Step up the support


Fitness expert, Craig Wise explains the importance of having an activity buddy.

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It seems that every four years many sports have their big events, whether it’s the Olympics, Commonwealth Games or World Cups. We sit and cheer for our heroes as they put their bodies on the line for their game or event.

What we don’t see are the hours of hard work they have put in – and the support they have had from family and friends who have stood at the sidelines whatever the weather, driven them to and from training, and kept them mentally upbeat when things got tough.

We don’t need to be a professional sports star to need some help and encouragement. After my break from exercise (see Craig’s article in Autumn 2018), I needed to get myself back into action mode again. I can tell you it’s not easy. So, I did what every one of those professional sportspeople do, I turned to my support crew to get me moving.

There are many reasons why having a support person is so important – to motivate, make things fun, or compete against. Support people can come in many forms from friends and family (our most important resource), to the sales people at local sports stores, boot camps, walking clubs or charity and event organisers. You can also ask your GP to prescribe a Green Prescription.


Motivation and accountability – Sometimes the going gets tough and you need a little push to keep moving in the right direction. Having someone right there keeping you on track can be the key to breaking through. As a mobile personal trainer there are many times that I have turned up at a client’s house and the only reason that they are working out that day is because I have knocked on their door and got them going.

Socialisation – Activity time passes much quicker when it is done with a buddy and often the length of the activity extends because as we all know “time flies when you are having fun”. Walking with music in your ears is enjoyable but walking and talking with a friend has greater mental health benefits.

The pick-me-up – Should you fail or hit the wall, a partner is there to get you back on track. A good activity partner will be the one who tells you to put down the sausage roll and strap back on your running shoes.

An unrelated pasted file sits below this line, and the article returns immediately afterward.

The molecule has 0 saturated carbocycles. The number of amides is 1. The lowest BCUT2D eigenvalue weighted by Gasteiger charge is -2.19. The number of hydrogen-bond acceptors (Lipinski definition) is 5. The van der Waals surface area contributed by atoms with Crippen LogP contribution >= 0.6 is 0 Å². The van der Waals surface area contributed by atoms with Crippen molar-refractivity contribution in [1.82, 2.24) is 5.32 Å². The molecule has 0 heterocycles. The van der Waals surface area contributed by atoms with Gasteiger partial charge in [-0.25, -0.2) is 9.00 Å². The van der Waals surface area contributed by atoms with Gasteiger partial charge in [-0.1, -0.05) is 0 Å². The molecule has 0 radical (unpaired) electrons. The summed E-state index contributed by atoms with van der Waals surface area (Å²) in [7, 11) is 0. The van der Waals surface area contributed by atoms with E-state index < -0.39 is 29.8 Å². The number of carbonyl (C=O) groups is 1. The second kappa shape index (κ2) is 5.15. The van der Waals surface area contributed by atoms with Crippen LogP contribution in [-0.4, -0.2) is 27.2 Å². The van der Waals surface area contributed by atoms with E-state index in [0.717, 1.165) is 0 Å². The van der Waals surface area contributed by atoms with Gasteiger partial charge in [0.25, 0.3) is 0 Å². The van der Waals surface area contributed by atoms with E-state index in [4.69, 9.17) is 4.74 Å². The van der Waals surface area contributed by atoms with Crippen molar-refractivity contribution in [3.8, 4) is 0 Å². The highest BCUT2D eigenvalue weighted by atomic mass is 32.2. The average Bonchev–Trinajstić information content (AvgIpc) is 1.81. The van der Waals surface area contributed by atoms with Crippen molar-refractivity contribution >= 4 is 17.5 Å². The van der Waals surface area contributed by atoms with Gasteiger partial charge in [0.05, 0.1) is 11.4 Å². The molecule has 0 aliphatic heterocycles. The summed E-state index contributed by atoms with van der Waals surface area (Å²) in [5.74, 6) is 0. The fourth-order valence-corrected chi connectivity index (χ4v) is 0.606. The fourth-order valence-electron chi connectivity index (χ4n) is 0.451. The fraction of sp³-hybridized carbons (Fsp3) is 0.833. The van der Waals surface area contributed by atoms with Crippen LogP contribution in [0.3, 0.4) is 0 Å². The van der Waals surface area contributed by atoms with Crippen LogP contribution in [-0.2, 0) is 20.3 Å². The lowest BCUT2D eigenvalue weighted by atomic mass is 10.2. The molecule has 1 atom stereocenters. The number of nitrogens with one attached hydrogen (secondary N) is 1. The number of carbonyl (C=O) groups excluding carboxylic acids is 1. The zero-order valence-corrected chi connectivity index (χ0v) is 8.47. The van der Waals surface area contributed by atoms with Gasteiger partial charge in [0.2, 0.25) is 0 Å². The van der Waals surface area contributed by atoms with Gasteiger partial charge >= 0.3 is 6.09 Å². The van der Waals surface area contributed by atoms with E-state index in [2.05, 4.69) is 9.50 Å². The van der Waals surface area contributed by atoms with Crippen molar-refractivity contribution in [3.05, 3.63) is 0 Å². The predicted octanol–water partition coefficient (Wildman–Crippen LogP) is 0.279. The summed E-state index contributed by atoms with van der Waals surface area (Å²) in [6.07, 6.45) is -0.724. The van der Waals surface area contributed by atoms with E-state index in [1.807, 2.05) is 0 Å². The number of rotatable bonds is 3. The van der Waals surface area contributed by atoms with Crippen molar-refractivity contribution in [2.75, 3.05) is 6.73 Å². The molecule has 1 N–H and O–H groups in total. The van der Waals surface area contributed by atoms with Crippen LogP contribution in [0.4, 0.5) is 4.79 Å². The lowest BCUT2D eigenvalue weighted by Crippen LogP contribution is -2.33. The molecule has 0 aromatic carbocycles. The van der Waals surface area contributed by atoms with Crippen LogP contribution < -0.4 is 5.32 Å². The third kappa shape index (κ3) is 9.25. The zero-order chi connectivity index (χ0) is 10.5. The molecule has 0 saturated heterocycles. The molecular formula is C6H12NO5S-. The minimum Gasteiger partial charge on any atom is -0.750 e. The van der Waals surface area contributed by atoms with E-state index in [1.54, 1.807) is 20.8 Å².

Strengthening relationships – Joint activities and shared stories of battle scars received on the pathway to health and fitness can strengthen relationships with those on the journey with you.

Taking risks – If you are unsure about joining a local club or learning something new like salsa dancing, it’s much less of a daunting task if you are going into it with a friend.

In 2011 a study published in Psychology of Sport and Exercise showed that the exercise habits of people you know has a positive (or negative) influence on your activity habits. So getting up and moving might just be the thing to help those around you to do the same.


Craig’s tips for picking the

perfect activity partner

• Choose someone who is of a similar level of health, fitness

and ability – or you could be held back or pushed too hard,

which can lead to disappointment or injury.

• Your activity partner doesn’t have to be your husband, wife

or best friend, but you need to have an emotional tie and it

needs to be someone who you wouldn’t want to let down. If

you feel a level of responsibility or commitment towards your

activity partner you are more likely to follow through, even on

those days when you don’t feel like it.

• Choose someone who you trust. The last thing that either of

you want is your fitness failures becoming a social nightmare.

• Check time compatibility – make sure you choose an activity

partner who has times to exercise when you do. And make

sure that you both write your activity time in diaries, that way

other commitments won’t creep into your time together.

• Find someone who you can laugh with through the tough

times. It’s true what they say – laughter really is the greatest medicine.

**This article first appeared in the Winter 2018 issue of Diabetes Wellness magazine. Subscribe to Diabetes NZ today to receive your copy.

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Jo Chapman